Pilot S-20
Righella
Righella Gom–Mina
rotring
rotring 300 series
rotring 400
Rotring 500
rotring 600
rotring 600
rotring Tikky new
rotring T
rotring TS slide
rotring Tikky II
rotring Tikky II
rotring T (Tikky II style)
rotring Tikky (3rd generation)
Tikky double push
rotring 400 (Tikky metallic double push)
rotring compass pencil
Schwan Stabilo
Stabilograph
Staedtler
Staedtler Micrograph
Staedtler Micrograph 77017
Staedtler Micrograph 77017
Staedtler Micrograph 77017
Staedtler Micrograph 77019
Staedtler Micrograph 77103
Staedtler Micrograph 77113
Staedtler Marstechno 770
Staedtler Marsmicro 770
Staedtler 775
Staedtler 775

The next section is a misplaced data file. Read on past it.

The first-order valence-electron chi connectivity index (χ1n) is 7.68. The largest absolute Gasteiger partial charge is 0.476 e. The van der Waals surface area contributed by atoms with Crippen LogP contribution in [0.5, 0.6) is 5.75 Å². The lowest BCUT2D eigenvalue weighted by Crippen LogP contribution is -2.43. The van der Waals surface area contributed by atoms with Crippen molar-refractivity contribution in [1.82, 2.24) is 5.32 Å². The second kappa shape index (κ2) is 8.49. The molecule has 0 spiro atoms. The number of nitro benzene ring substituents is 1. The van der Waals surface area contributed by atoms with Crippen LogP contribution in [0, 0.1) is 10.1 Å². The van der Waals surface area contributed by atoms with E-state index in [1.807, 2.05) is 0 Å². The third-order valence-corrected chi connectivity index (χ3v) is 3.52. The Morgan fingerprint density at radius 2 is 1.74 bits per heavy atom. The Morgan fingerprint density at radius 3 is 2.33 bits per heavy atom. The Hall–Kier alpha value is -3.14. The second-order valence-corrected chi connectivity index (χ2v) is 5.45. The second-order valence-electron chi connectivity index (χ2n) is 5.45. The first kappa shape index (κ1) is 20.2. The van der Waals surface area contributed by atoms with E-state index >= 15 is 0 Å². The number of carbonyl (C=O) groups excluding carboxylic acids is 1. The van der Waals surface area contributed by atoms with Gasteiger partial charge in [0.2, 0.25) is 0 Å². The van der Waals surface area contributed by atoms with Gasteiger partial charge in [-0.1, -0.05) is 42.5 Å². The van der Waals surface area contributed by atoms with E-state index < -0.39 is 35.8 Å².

Staedtler 775
Staedtler micromatic 05
Staedtler 925 03
Staedtler 925 05
Staedtler 925 07
Staedtler 925 09
Staedtler 925-25 09
Staedtler REG
Tacro
Tacro 4438
Tacro 4438
Tacro 4438
Tombow
Tombow unknown model
Tombow Monotech 0.7
Tombow Monotech (dial, silver) 0.5
Tombow Monotech (dial, silver) 0.7
Tombow Monotech (dial, black) 0.5
Uchida
Uchida Drawing Sharp D
Yasutomo & Co.
Yasutomo Demi 05

Thin Lead Drafting Pencils

Other areas of Leadholder with information about thin lead drafting leadholders:


[ I used to have a rant here about how much I hate thin lead mechanical pencils that was rather amusing I thought 1.  I frequently would receive email prefaced with things like, “I know you hate them, but I have a question about [insert favorite thin lead pencil here],” which suggested to me that my rant was causing apprehension among those who had questions about thin lead pencils.  So I’ve retired that bit, but you can still read it here if you like.

I no longer hate all of them.  Some of them are too damn cool to hate. ]



Mechanical Writing Pencils vs. Drafting Pencils